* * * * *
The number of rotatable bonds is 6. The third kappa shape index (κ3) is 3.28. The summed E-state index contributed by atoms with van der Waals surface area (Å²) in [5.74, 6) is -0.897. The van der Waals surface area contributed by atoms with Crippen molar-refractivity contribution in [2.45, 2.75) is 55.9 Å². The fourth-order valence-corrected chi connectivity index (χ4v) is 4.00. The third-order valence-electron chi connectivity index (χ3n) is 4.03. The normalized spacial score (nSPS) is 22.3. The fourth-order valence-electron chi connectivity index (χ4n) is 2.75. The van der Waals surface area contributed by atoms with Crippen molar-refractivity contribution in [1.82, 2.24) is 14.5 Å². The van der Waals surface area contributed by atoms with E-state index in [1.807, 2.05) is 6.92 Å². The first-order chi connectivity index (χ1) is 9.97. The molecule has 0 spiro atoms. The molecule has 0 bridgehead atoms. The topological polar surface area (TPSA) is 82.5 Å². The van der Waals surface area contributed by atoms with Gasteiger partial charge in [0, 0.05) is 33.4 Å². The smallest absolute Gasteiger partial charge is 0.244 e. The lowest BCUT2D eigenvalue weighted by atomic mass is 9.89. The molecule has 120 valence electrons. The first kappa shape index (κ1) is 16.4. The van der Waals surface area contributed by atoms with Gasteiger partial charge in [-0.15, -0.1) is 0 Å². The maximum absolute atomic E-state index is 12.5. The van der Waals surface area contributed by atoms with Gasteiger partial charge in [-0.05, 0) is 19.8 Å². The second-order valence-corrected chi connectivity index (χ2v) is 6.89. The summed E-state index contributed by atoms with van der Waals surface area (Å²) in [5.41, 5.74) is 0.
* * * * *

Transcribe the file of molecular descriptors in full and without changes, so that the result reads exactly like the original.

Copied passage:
The number of rotatable bonds is 6. The third kappa shape index (κ3) is 3.28. The summed E-state index contributed by atoms with van der Waals surface area (Å²) in [5.74, 6) is -0.897. The van der Waals surface area contributed by atoms with Crippen molar-refractivity contribution in [2.45, 2.75) is 55.9 Å². The fourth-order valence-corrected chi connectivity index (χ4v) is 4.00. The third-order valence-electron chi connectivity index (χ3n) is 4.03. The normalized spacial score (nSPS) is 22.3. The fourth-order valence-electron chi connectivity index (χ4n) is 2.75. The van der Waals surface area contributed by atoms with Crippen molar-refractivity contribution in [1.82, 2.24) is 14.5 Å². The van der Waals surface area contributed by atoms with E-state index in [1.807, 2.05) is 6.92 Å². The first-order chi connectivity index (χ1) is 9.97. The molecule has 0 spiro atoms. The molecule has 0 bridgehead atoms. The topological polar surface area (TPSA) is 82.5 Å². The van der Waals surface area contributed by atoms with Gasteiger partial charge in [0, 0.05) is 33.4 Å². The smallest absolute Gasteiger partial charge is 0.244 e. The lowest BCUT2D eigenvalue weighted by atomic mass is 9.89. The molecule has 120 valence electrons. The first kappa shape index (κ1) is 16.4. The van der Waals surface area contributed by atoms with Gasteiger partial charge in [-0.15, -0.1) is 0 Å². The maximum absolute atomic E-state index is 12.5. The van der Waals surface area contributed by atoms with Gasteiger partial charge in [-0.05, 0) is 19.8 Å². The second-order valence-corrected chi connectivity index (χ2v) is 6.89. The summed E-state index contributed by atoms with van der Waals surface area (Å²) in [5.41, 5.74) is 0.